BACK TO MAIN  |  ONLINE BOOKSTORE  |  HOW TO ORDER

Global Trends by Martin Khor

Monday 22 March 2010

Promoting global economic recovery

Blaming China's currency for United States' economic woes is counter-productive.  A new report on the global economy suggests the US should solve its over-consumption while Germany, Japan and China should boost their domestic consumption to spur global demand and economic recovery.

--------------------------------------------------------------

For the past few weeks, there has been a shrill attack on Chinese economic policy emanating from United States' Congress members and economists.   According to them, China's policy of linking its currency to the US dollar has undervalued the yuan, led to China's large trade surplus and is a major reason for America's economic problems. Some economists even try to blame this for the imbalances in the world economy.

This blame game is now going beyond the rhetorical or the academic realm.  If the US Treasury labels China as a country practising currency manipulation in a report on 15 April, it could trigger actions in the Congress to slap on an import surcharge on Chinese goods.  The economist Paul Krugman, one of those urging actions to “take on China”, is suggesting a hefty 25% surcharge.

Such drastic measures could trigger a trade war, which nobody needs today when the global economy is trying to find its feet following the worst recession in 60 years.

A recent report of the South Centre by its Special Economic Advisor Yilmaz Akyuz (formerly Chief Economist of UNCTAD) throws interesting light on the global economic imbalances, the situation in the major countries, and what needs to be done.

The report, “Global economic prospects: The recession may be over but where next?” recognises that the US economy (that has high household debt and trade deficit) has to adjust, and its over-consumption problem has to be tackled.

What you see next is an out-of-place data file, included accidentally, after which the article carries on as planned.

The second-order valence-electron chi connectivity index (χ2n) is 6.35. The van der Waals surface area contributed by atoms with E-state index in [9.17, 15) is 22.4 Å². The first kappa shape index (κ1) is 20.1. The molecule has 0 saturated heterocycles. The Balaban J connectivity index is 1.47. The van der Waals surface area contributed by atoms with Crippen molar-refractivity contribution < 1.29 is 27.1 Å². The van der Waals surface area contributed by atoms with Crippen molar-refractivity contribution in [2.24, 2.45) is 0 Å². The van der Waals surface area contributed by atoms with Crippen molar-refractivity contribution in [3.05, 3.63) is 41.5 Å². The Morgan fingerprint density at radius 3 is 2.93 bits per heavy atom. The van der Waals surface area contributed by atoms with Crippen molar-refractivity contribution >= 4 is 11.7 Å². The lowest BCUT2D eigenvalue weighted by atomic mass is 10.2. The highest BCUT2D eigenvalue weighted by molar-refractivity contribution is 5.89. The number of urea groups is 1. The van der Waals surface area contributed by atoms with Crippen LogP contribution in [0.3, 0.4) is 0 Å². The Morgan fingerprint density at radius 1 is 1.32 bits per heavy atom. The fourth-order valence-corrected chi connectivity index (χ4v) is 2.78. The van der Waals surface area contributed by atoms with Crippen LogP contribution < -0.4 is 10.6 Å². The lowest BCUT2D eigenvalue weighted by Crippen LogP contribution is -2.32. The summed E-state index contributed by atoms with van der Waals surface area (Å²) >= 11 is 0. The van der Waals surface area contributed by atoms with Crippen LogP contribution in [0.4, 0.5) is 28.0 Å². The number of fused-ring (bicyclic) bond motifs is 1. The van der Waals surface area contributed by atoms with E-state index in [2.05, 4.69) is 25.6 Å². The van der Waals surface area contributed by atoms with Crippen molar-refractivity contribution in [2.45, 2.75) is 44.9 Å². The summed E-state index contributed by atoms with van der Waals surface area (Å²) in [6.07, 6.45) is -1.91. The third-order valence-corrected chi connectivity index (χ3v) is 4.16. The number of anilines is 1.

But this adjustment will cause its own problems for many developing countries as it may result in increased interest rates (which is bad for indebted countries) and a higher dollar (exerting a downward pressure on currencies in developing countries in deficit, and on commodity prices).

So far, the US and China have adopted the strongest policy response to the crisis with big fiscal stimulus packages and aggressive easing of monetary policy.

In China, there has been a high growth in exports, and this in turn accounted for one third of Chinese GDP growth in the years before the crisis.

But in the debate on the global economy, attention has focused on the US-China relation, to the neglect of the role of Germany and Japan, according to the report.

These countries, like China, have been having large current account surpluses (7.5% of GDP in Germany and 4.8% in Japan, before the crisis).  They also have large trade surpluses with the US ($50 billion for Germany and $75 billion for Japan).

The overall trade surplus of China (11% of GDP) and its trade surplus with the US ($270 billion) is higher.  “However the contribution of Japan and Germany to global demand and growth is much smaller than China's and their reliance on exports is much greater,” says the report.

Firstly, the real domestic value of China's trade surplus with the US is actually lower than the gross figure because there are a lot of imported components in Chinese exports.  Thus in 2005, the trade surplus of China with the US was $172 billion in conventional terms, but it was only $40 billion in value-added terms (the amount after deducting the import content of the exports of both counties).

In the same year Japan's surplus with the US was $85 billion.  Since the foreign content of Japan's exports is lower than the foreign content of US exports, in value added terms Japan's surplus with the US turns out to be higher than China's surplus with the US.

Secondly, and more importantly, “Japan and particularly Germany have been siphoning global demand without adding much to global growth,” says Akyuz.  During 2002-07, exports grew 25 times faster than domestic demand in Germany and 8.5 times in Japan while the figure is less than 3 for China.

While exports contributed 34% to GDP growth in China, they contributed 50% to Japan's GDP growth and 143% to Germany's growth in 2002-2007.   In other words, even if there had been no export growth in China, the GDP would still have enjoyed high growth, but without export growth Germany's GDP would have fallen by about 1% a year during 2002-07.